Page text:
A Windsor man will remain behind bars indefinitely after being declared a dangerous offender Monday.

In a 33-page ruling, Justice Renee Pomerance says Scott McLaughlin is likely to engage in future violence.

It details his criminal record - a record the judge says is “nothing short of breathtaking.”

She also agreed that the 45-year-old McLaughlin was a threat to the life, safety or physical or mental wellbeing of other persons.

McLaughlin has 75 convictions and has spent close to 20 years of his life in prison.

But it was his actions on January 31, 2009 that have led to the status of dangerous offender.

On that day, the OPP chased this minivan for more than half an hour before arresting the driver.

McLaughlin was later charged with dangerous driving.

The investigation would later reveal that a woman in her 70s had been sexually assaulted and was the crime that precipitated the chase.

McLaughlin was charged with dozens of offences, including sexual assault, kidnapping, forcible confinement and threatening death. He pleaded guilty in 2012.

“We had a fellow who has spent most of his life in jail, offered treatment time and time again, and…we have this spectacular escalation in violence,” said Crown attorney Gary Nikota.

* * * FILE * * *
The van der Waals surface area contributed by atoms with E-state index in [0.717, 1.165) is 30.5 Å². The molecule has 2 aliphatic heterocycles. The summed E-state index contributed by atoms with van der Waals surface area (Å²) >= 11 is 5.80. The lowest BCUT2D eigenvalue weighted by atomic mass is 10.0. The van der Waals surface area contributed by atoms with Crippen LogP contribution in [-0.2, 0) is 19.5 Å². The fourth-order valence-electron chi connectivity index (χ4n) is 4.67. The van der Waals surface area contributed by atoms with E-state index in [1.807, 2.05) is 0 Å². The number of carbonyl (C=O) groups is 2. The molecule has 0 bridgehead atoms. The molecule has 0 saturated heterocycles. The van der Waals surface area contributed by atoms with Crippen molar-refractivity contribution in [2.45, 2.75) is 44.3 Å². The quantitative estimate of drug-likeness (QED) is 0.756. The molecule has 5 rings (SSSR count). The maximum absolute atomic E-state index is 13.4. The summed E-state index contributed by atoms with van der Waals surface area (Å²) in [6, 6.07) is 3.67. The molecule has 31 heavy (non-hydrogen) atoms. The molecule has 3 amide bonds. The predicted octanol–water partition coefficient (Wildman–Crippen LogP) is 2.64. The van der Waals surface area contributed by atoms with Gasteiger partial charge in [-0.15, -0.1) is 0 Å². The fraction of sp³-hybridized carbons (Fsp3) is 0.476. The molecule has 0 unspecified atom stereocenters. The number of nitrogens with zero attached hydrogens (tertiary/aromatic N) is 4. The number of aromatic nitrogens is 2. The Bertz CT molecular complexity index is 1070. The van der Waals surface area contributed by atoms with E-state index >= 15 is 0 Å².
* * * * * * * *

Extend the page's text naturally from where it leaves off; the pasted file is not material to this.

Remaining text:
The Crown asked for the dangerous offender designation due to the disturbing pattern of violence.

But defence lawyer John Liddle says he tried to humanize McLaughlin for Pomerance to illustrate that some things happened to his client that led him to commit some of these offences.

“The fact he was placed in (segregation) after becoming a crown witness on a homicide,” Liddle said.

He says McLaughlin has, at times, had little to no access to prison programming or psychiatric help.

“Once you get labelled, it has the tendency to drive a person down,” Liddle said.

In 2017, McLaughlin can apply for full parole because seven years will have passed since he was arrested for sexual assault.

But both the crown and his defence lawyer agree it doesn't guarantee his release.

With his criminal record McLaughlin would have to prove that he is drastically changing his life and is getting psychiatric help, as well as working on his substance abuse problems.